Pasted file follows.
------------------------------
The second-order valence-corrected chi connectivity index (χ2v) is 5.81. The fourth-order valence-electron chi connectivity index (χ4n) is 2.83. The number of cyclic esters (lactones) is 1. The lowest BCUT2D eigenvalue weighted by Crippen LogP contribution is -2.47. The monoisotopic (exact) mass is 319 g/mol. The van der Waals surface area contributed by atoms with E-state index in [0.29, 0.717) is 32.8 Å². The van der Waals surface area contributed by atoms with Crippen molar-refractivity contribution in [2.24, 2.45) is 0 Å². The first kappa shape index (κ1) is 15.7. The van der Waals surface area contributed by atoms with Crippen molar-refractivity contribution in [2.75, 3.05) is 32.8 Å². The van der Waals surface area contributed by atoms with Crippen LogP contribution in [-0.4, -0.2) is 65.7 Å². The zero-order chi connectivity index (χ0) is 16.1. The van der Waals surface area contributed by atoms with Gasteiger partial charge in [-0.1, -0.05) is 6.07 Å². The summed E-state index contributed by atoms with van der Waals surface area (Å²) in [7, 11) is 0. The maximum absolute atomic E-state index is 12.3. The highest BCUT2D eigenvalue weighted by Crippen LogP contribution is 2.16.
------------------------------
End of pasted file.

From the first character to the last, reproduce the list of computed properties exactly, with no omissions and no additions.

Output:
The second-order valence-corrected chi connectivity index (χ2v) is 5.81. The fourth-order valence-electron chi connectivity index (χ4n) is 2.83. The number of cyclic esters (lactones) is 1. The lowest BCUT2D eigenvalue weighted by Crippen LogP contribution is -2.47. The monoisotopic (exact) mass is 319 g/mol. The van der Waals surface area contributed by atoms with E-state index in [0.29, 0.717) is 32.8 Å². The van der Waals surface area contributed by atoms with Crippen molar-refractivity contribution in [2.24, 2.45) is 0 Å². The first kappa shape index (κ1) is 15.7. The van der Waals surface area contributed by atoms with Crippen molar-refractivity contribution in [2.75, 3.05) is 32.8 Å². The van der Waals surface area contributed by atoms with Crippen LogP contribution in [-0.4, -0.2) is 65.7 Å². The zero-order chi connectivity index (χ0) is 16.1. The van der Waals surface area contributed by atoms with Gasteiger partial charge in [-0.1, -0.05) is 6.07 Å². The summed E-state index contributed by atoms with van der Waals surface area (Å²) in [7, 11) is 0. The maximum absolute atomic E-state index is 12.3. The highest BCUT2D eigenvalue weighted by Crippen LogP contribution is 2.16.